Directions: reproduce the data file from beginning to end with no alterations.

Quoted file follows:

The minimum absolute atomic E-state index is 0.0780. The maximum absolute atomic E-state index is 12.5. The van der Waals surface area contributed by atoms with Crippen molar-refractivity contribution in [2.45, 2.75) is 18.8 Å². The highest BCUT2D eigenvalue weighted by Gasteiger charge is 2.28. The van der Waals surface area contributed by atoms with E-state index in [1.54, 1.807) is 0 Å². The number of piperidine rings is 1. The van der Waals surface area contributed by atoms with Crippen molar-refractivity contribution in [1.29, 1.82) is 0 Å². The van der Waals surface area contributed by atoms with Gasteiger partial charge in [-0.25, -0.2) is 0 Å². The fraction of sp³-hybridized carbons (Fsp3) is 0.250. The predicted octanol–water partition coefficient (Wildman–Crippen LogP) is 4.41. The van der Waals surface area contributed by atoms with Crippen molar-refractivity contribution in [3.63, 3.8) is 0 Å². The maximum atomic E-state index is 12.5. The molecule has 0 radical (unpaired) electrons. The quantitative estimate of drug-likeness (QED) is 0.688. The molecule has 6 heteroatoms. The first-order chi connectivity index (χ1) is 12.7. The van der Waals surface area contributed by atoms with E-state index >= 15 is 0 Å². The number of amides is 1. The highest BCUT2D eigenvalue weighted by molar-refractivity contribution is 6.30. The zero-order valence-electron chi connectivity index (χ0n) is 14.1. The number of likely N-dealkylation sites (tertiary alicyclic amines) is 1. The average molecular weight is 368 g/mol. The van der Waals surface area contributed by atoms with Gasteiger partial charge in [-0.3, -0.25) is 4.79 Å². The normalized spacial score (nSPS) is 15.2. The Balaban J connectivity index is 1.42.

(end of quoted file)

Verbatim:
The minimum absolute atomic E-state index is 0.0780. The maximum absolute atomic E-state index is 12.5. The van der Waals surface area contributed by atoms with Crippen molar-refractivity contribution in [2.45, 2.75) is 18.8 Å². The highest BCUT2D eigenvalue weighted by Gasteiger charge is 2.28. The van der Waals surface area contributed by atoms with E-state index in [1.54, 1.807) is 0 Å². The number of piperidine rings is 1. The van der Waals surface area contributed by atoms with Crippen molar-refractivity contribution in [1.29, 1.82) is 0 Å². The van der Waals surface area contributed by atoms with Gasteiger partial charge in [-0.25, -0.2) is 0 Å². The fraction of sp³-hybridized carbons (Fsp3) is 0.250. The predicted octanol–water partition coefficient (Wildman–Crippen LogP) is 4.41. The van der Waals surface area contributed by atoms with Crippen molar-refractivity contribution in [3.63, 3.8) is 0 Å². The maximum atomic E-state index is 12.5. The molecule has 0 radical (unpaired) electrons. The quantitative estimate of drug-likeness (QED) is 0.688. The molecule has 6 heteroatoms. The first-order chi connectivity index (χ1) is 12.7. The van der Waals surface area contributed by atoms with E-state index >= 15 is 0 Å². The number of amides is 1. The highest BCUT2D eigenvalue weighted by molar-refractivity contribution is 6.30. The zero-order valence-electron chi connectivity index (χ0n) is 14.1. The number of likely N-dealkylation sites (tertiary alicyclic amines) is 1. The average molecular weight is 368 g/mol. The van der Waals surface area contributed by atoms with Gasteiger partial charge in [-0.3, -0.25) is 4.79 Å². The normalized spacial score (nSPS) is 15.2. The Balaban J connectivity index is 1.42.